SACRAMENTO — California will ban evictions for unpaid rent through the end of September and will use federal money to pay off eligible tenants’ debt. Gov. Gavin Newsom and state legislative leaders announced the deal Friday. The agreement extends California’s current eviction moratorium that was scheduled to expire Wednesday. To be eligible, tenants must make 80% or less of the area median income. Tenants who are not eligible can still qualify for the eviction ban if they pay at least 25% of what they owe by Sept. 30. Landlord groups say the state needs to move more quickly to distribute money to aid landlords who haven’t been getting paid.

Southwest Airlines plans to raise minimum pay to $15 an hour

DALLAS — Southwest Airlines says it will raise minimum pay to $15 an hour for about 7,000 employees. That's about 12 percent of the airline’s employees. Southwest said that it plans for the raises to take effect Aug. 1, although the company has to talk to its unions before raising pay for some of the workers. Southwest is announcing the pay raises to keep and retain workers as air travel picks up. The number of air travelers in the U.S. has topped 2 million on several days in the last couple weeks, although travel levels are still one-fourth below this month in 2019, before the pandemic.

Juror in Scott Peterson trial didn’t disclose being a victim

LOS ANGELES — Attorneys for convicted murderer Scott Peterson say a juror committed misconduct by not disclosing during jury selection that she had been a crime victim. Peterson’s lawyers said in a court filing seeking a new trial that the juror did not tell the court she was a victim of domestic violence. Peterson was sentenced to death in the 2002 murders of his pregnant wife, Laci, and the son she was carrying. The California Supreme Court overturned the death sentence because prosecutors improperly dismissed potential jurors who disclosed they personally disagreed with the death penalty but would be willing to impose it.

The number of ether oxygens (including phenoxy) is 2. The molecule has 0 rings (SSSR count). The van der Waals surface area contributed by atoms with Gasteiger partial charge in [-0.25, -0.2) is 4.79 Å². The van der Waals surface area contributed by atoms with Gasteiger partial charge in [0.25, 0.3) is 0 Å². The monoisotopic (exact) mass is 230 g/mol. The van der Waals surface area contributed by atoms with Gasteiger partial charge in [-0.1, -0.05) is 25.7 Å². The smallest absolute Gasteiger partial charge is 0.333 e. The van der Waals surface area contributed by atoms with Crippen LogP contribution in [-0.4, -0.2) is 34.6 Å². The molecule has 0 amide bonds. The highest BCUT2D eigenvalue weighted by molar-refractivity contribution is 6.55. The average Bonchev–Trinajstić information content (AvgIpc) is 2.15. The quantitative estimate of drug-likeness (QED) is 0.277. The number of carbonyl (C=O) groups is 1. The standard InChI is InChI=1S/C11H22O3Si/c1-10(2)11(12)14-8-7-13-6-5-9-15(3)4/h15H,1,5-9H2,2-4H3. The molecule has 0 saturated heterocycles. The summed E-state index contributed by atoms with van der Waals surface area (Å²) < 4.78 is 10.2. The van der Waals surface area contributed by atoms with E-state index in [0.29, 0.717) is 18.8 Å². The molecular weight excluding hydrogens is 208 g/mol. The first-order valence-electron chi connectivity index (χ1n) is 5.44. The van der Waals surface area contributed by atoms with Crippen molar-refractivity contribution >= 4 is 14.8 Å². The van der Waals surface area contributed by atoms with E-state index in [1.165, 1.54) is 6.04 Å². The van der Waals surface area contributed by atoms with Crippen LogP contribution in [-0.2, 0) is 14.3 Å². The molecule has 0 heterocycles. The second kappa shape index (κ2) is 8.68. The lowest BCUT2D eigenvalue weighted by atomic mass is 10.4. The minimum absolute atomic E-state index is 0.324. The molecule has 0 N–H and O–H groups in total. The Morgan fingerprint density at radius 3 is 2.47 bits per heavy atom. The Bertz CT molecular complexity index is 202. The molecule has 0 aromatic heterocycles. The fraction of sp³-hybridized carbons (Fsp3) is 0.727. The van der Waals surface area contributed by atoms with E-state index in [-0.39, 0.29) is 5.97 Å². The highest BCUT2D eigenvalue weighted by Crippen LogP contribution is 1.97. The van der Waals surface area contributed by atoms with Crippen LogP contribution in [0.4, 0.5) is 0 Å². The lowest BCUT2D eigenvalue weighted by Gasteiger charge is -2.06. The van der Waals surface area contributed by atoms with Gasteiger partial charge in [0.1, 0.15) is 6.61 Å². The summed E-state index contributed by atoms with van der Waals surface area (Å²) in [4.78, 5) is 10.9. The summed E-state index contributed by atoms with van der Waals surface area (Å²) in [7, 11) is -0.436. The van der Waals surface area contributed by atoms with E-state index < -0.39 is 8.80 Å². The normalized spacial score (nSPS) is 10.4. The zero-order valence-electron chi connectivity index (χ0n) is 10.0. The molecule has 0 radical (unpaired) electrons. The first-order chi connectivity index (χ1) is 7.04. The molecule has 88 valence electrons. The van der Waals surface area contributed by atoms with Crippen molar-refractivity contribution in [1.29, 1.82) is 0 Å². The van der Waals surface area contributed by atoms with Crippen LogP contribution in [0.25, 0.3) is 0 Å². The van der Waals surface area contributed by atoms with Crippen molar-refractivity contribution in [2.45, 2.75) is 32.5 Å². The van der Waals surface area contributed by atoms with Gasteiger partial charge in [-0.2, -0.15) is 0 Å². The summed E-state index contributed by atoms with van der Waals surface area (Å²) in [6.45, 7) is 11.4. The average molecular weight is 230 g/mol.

What pressure? Biles soars to lead at U.S. Olympic Trials

ST. LOUIS — Simone Biles sure looks ready for Tokyo. The world and Olympic gymnastics champion raced to the lead at the U.S. Olympic Trials. Her all-around total of 60.565 was nearly three points ahead of Sunisa Lee and Jordan Chiles. The top two all-around finishers after finals are assured of a spot on the Olympic team, though Biles, Lee and Chiles have separated themselves from the pack. MyKayla Skinner, Grace McCallum and Kayla DiCello are in the mix for the fourth spot.

MAINSTREAM GLOBAL NEWS BRIEFINGS

(Bolded for your attention / analyses)

18 dead in gunbattle between drug cartels in northern Mexico

MEXICO CITY — Authorities in northern Mexico say the bullet-ridden bodies of 18 people were found after what appears to have been a shootout between members of rival drug cartels. The Zacatecas state security department said that the bodies were found in a remote, rural area of the north-central state. The department says there is evidence the deaths resulted from a confrontation between gunmen from the Sinaloa and Jalisco cartels. Zacatecas was once dominated by the old Zetas cartel, is now being fought over by at least five cartels. The gun battle came two days after the bodies of two abducted police officers were found hanging from an overpass in the Zacatecas state capital and seven people were discovered shot to death in a neighboring city.